Wednesday, March 29, 2006

The 2005 Vintage tastings in Bordeaux and Verona --coming up!

Tuesday, March 28, 2006

April in Italy - Wine and Food

April in Italy has at least three meanings for a wine and food lover.
The wine resting in the barrel is ready to be tasted.

Vinitaly is just the place for that.

The artichokes of the Veneto (these are the castrati) are showing up in the local outdoor markets.

Sunday, March 26, 2006

Ahhh, the Good Life: 1 year ago and today

In the movie Sideways, Paul Giamatti's character, Miles, searches longingly for the great pinot noir – a quest that struck a surprising nerve with Americans. ACNielsen reports that from Oct. 24 – two days after the film was released – to Jan. 15, domestic pinot noir sales jumped nearly 16 percent over the same period a year earlier.
You have to wonder whether it was wine or something more that people were seeking.
In France an
d Italy, as well as other European countries, wine speaks to the joy of everyday life. Robert Mondavi, of California's famous Italian-American winemaking family, put it this way: "Wine to me is passion. It's family and friends. It's warmth of heart and generosity of spirit. Wine is art. It's culture. It's the essence of civilization and the art of living."
And it's part of nearly every meal in places like Paris and Verona. But the act of breaking bread at lunch or the end of the day is all but lost in America. Oh, we fill 'er up, all right. We line up and chow down on our tacos and burritos and 64-ounce steaks. And it shows.
Our French and Italian cousins have their overindulgences, too. But they know that real satisfaction comes not from excess. Rather, it's about knowing just how high to fill the glass. It's in knowing that "just enough" can be a whole lot more fulfilling than "more, more, faster, faster."
Remember that awful moment in the film when Miles lifts the spit bucket in the tasting room and drinks from it to excess? All it gave him was a headache and a laundry bill. Not happiness, not contentment. Not from overkill. No, it is in savoring the little daily doses of life that we can warm our hearts and cultivate generosity of spirit.
On a recent trip to Paris, I was struck by how deeply entwined Old World and New are. During one meal, we shared a bottle of cider from apples grown on Omaha Beach, where so many Americans lost their lives in World War II. The wine merchant in Montparnasse who sold us our red wine has a daughter living in El Paso. And at the neighborhood grocery store in the 14th Arrondissement, we found a Tex-Mex section right next to an assortment of foie gras, Brie cheeses and French wines.
It seems the good life – happiness – is something we all want, whether we live in Paris or Plano. Our friends over there just have a head start on conviviality at the table.
On the plane back to Dallas, we pondered what to eat at home that evening. What had we missed? Was it tacos? Barbecued brisket? We weren't going to replicate that astonishing puree of watercress with just a little bit of cream or that outrageous soufflé of dark, molten chocolate. No, we might not find that in Dallas. But we just might find a steaming bowl of Korean noodle soup or a memorable mezze platter from one of our Middle Eastern neighbors.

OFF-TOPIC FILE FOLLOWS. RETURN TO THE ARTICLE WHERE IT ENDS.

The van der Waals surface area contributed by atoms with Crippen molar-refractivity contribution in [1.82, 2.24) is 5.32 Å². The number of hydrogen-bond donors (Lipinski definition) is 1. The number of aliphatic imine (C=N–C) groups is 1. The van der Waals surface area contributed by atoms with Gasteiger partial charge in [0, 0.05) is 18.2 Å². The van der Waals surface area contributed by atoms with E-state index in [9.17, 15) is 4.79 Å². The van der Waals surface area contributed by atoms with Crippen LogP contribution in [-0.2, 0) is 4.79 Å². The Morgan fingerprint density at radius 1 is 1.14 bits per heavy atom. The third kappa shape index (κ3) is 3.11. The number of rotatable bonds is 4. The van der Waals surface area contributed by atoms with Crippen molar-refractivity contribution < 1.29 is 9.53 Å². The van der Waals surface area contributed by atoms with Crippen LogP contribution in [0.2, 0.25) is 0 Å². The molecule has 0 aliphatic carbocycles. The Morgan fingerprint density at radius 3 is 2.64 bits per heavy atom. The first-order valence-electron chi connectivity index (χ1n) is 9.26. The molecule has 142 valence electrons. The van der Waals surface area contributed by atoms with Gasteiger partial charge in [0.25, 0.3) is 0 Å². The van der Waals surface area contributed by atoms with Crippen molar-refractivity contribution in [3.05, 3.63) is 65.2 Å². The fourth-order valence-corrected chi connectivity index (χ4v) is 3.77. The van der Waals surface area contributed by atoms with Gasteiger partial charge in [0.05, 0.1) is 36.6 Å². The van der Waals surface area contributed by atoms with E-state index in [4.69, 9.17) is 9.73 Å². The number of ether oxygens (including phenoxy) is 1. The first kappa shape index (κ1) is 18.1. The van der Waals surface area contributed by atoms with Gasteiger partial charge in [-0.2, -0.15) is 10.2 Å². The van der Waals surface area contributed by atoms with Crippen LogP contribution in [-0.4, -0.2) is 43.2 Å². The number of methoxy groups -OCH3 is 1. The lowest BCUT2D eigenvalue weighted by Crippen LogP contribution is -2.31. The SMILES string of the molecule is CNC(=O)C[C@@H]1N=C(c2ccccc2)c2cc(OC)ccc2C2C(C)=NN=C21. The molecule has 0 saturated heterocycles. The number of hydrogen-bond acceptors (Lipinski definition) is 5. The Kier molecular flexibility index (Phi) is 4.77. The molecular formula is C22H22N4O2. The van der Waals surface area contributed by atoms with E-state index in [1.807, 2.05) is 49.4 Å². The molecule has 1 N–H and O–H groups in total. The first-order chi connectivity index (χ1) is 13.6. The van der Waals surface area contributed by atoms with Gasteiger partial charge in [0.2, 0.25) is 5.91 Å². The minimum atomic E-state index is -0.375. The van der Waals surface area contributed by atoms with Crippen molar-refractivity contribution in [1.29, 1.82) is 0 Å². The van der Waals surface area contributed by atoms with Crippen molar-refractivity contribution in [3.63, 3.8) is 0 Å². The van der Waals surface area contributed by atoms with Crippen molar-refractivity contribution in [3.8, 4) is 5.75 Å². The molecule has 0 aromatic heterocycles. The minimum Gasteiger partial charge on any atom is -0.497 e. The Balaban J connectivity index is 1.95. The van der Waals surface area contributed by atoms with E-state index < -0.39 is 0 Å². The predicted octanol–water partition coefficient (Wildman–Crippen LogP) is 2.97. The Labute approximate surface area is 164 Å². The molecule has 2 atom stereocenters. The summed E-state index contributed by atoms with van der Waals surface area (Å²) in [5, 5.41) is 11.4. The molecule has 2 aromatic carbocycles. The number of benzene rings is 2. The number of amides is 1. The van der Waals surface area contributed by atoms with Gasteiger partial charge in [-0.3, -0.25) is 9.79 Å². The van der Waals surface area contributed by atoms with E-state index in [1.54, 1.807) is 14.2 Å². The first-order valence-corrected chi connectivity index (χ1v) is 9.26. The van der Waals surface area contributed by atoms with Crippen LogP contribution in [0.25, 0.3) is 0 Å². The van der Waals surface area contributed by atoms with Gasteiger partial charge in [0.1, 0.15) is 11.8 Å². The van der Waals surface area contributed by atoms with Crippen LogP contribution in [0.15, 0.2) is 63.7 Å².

The actual morsels may be different. But they can be savored in the same way. In little daily doses, warming our hearts, as we search for the connection to home and happiness. And, yes, wine is a part of that slow, good living, too.
In Sideways, Miles talks about the pinot noir grape. He says, "Pinot noir is like us. ... It's thin-skinned, temperamental, ripens early." There is a correlation between the thin-skinned temperamental grape and our local culture. Driving home from the airport, we saw impatient drivers darting in front of one another, gesturing obscenely. Of course, we saw thin-skinned and temperamental people in Paris, too. Different, but the same.
Maybe that's why some of us wine guys look upon pinot noir as the holy grail of the wine world. Because it is a temperamental grape and hard to turn into a good bottle of wine, it takes a real connoisseur to love one. The process takes time and patience.
Time, in slow portions and small slices, also refines and clarifies the experience of living. When we fill the glass half full, we increase the potential for finding that art of living Mr. Mondavi spoke of right here – in our own dining and living rooms.
As for me, what I'm waiting for is that movie about chocolate. Two women in Paris or Pisa on a last tour of the great cocoa masters. Something to go with my pinot or merlot. A little wine, a morsel of chocolate and the unending search for passion and joy in daily living.

Published earlier

Eventually back to Italy

Looking forward to Vinitaly...
A stop in the Famous wine bar in Verona, Bottega del Vino

Visiting the area north of Verona, Valdobbiadene

(Sergio Mionetto, Godfather of Modern day Prosecco )

Stopping off for a little Prosecco

Visiting some winegrower friends for a little feast

Saturday, March 25, 2006

Layover in Paris

Fire in the streets = Rotisserie Chicken

revolution + art

seafood, wine and cheese

Off the Italian wagon, to France for a taste of things French....they may be marching in the streets of Paris, but they'll need to step over me when they do.
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